Mediation

Consensual Dispute Resolution Models

What is Mediation?

Mediation is a voluntary process in which participants make decisions together based on their understanding of their own views, each other’s views, and the reality they face. The mediator works as a non-coercive neutral to help the participant negotiate an agreement that serves them better than their alternatives.

Definitions of mediator and mediation by Gary Friedman, www.understandinginconflcit.org, used with permission.

Mediators do not give legal advice and are not a substitute for having your own lawyer.

What does the process look like? Mediation proceeds by agreement. This means that the first step is to make sure that you and your spouse or partner understand what mediation is and that the mediator understands what kind of process you want. You and your spouse or partner and the mediator together explore how you will work together. This usually involves setting ground rules for such things as the conduct of meetings; the use of lawyers; the disclosure of information; and confidentiality. The mediator is a neutral participant who doesn’t recommend a solution but will actively help in brainstorming and evaluating options, sometimes giving legal information if the parties think it would be useful.

Why you might choose Mediation.

Mediation is confidential, allows you and your spouse or partner to make the decisions, and is often less expensive than formal judicial proceedings. Also, mediation gives you the opportunity to be creative. While a judge has no choice but to apply the law to a given set of facts, in mediation you and your spouse or partner are free to make decisions based on your interests and needs, your own sense of fairness, and whatever other reference points you decide are relevant. This enables you to develop novel approaches to solving problems, whether it be distributing assets, determining support, or dealing with custody issues.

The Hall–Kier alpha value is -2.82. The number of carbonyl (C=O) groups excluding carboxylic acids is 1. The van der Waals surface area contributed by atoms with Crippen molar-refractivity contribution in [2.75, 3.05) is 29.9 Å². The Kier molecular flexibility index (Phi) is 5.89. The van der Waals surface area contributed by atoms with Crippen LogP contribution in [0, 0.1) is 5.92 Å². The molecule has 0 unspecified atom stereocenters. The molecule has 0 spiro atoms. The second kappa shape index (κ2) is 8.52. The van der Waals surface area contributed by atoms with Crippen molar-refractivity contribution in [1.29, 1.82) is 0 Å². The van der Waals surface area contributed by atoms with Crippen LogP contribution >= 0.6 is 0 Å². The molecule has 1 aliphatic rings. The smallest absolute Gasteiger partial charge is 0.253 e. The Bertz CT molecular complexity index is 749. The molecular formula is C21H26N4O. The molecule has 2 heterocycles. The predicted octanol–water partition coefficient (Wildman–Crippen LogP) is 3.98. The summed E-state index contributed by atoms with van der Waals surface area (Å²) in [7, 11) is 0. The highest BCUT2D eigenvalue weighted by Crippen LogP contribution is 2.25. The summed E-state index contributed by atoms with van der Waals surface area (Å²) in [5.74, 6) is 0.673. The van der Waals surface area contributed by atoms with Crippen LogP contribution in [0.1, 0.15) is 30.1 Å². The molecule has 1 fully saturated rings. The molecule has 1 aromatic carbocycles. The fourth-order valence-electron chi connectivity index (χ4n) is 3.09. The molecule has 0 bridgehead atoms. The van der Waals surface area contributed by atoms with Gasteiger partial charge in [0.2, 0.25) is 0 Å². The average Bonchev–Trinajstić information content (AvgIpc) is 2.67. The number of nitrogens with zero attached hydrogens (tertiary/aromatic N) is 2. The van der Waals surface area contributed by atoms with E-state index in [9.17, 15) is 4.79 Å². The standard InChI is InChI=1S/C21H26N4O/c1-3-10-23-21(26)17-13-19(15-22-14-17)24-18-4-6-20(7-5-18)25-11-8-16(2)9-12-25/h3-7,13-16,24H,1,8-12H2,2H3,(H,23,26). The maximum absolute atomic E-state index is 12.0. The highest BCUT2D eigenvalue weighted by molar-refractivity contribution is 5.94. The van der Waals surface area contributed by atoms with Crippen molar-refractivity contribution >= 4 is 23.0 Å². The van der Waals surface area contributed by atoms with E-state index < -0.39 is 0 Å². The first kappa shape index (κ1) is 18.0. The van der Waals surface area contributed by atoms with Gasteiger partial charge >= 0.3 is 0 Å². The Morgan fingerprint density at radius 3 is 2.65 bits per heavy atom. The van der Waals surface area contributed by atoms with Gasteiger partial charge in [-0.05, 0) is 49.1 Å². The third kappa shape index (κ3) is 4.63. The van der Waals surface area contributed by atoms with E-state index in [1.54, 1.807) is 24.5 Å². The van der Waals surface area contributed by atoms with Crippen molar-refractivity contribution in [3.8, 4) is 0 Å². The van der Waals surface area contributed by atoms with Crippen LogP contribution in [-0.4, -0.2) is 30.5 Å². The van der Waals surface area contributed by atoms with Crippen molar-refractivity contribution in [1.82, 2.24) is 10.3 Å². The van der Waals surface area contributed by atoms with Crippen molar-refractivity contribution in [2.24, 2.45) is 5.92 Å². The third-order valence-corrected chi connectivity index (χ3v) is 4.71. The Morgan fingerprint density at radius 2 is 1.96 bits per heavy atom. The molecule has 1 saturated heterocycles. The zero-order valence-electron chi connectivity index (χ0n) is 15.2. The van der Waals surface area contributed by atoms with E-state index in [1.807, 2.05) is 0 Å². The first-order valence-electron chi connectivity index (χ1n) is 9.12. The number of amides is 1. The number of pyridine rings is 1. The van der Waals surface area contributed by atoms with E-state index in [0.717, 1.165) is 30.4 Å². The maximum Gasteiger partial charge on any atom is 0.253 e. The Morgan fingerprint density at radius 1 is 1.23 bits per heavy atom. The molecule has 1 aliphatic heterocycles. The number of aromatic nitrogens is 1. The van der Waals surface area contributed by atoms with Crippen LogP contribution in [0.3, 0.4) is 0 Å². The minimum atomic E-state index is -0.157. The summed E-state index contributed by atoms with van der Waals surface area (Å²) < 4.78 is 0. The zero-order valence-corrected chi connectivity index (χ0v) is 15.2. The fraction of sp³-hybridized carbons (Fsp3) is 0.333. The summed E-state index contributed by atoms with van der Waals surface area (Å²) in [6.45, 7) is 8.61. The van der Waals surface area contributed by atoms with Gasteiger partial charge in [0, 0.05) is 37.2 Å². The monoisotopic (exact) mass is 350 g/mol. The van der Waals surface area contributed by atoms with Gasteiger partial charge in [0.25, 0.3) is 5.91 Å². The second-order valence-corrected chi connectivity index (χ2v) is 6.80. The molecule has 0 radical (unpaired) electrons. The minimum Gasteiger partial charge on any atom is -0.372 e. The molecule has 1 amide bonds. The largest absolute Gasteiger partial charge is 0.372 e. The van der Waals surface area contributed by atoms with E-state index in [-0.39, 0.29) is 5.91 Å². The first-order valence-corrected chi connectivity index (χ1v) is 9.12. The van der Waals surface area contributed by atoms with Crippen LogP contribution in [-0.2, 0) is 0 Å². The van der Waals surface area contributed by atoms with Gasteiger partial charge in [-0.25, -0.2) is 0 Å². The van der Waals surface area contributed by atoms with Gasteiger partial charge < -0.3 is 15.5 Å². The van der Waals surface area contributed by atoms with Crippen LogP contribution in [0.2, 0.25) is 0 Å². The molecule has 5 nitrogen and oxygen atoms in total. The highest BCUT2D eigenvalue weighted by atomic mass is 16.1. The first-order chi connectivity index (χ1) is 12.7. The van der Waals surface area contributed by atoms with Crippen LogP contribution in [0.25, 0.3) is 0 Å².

Why you might not choose Mediation.

Mediation might not be a good choice for you if you feel intimidated by your spouse or partner; if you have a tendency to shut down during discussions or find it difficult to talk about your needs and what you want for yourself; if you don’t trust your spouse or partner to be forthcoming with information under his or her control; or if there is otherwise a substantial knowledge or power imbalance in the relationship.

My role as a Mediator.

My role as a mediator would be to try to understand both of you and to help you understand each other. I monitor and focus the process. I help you and your spouse or partner communicate and work out the details of an agreement. I can also prepare the formal written agreement and the paperwork that has to be submitted in order to obtain the decree of dissolution. During mediation both of you should also be consulting with independent lawyers in order to make sure your legal rights are protected.